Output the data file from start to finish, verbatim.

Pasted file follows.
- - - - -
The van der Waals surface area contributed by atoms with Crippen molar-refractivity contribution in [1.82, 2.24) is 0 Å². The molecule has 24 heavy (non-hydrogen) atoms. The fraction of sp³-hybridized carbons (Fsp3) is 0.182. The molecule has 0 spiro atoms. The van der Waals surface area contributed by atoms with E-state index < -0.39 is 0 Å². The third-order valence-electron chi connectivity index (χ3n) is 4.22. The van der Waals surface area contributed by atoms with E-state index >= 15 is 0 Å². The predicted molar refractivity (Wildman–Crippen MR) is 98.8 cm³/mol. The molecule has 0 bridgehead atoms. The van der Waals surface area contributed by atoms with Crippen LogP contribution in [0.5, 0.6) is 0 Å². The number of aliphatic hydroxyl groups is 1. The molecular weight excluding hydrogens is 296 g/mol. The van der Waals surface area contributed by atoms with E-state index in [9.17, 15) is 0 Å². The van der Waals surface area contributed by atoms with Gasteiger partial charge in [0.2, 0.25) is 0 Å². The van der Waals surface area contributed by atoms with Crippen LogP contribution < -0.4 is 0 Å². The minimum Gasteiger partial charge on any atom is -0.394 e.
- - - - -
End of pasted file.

The van der Waals surface area contributed by atoms with Crippen molar-refractivity contribution in [1.82, 2.24) is 0 Å². The molecule has 24 heavy (non-hydrogen) atoms. The fraction of sp³-hybridized carbons (Fsp3) is 0.182. The molecule has 0 spiro atoms. The van der Waals surface area contributed by atoms with E-state index < -0.39 is 0 Å². The third-order valence-electron chi connectivity index (χ3n) is 4.22. The van der Waals surface area contributed by atoms with E-state index >= 15 is 0 Å². The predicted molar refractivity (Wildman–Crippen MR) is 98.8 cm³/mol. The molecule has 0 bridgehead atoms. The van der Waals surface area contributed by atoms with Crippen LogP contribution in [0.5, 0.6) is 0 Å². The number of aliphatic hydroxyl groups is 1. The molecular weight excluding hydrogens is 296 g/mol. The van der Waals surface area contributed by atoms with E-state index in [9.17, 15) is 0 Å². The van der Waals surface area contributed by atoms with Gasteiger partial charge in [0.2, 0.25) is 0 Å². The van der Waals surface area contributed by atoms with Crippen LogP contribution < -0.4 is 0 Å². The minimum Gasteiger partial charge on any atom is -0.394 e.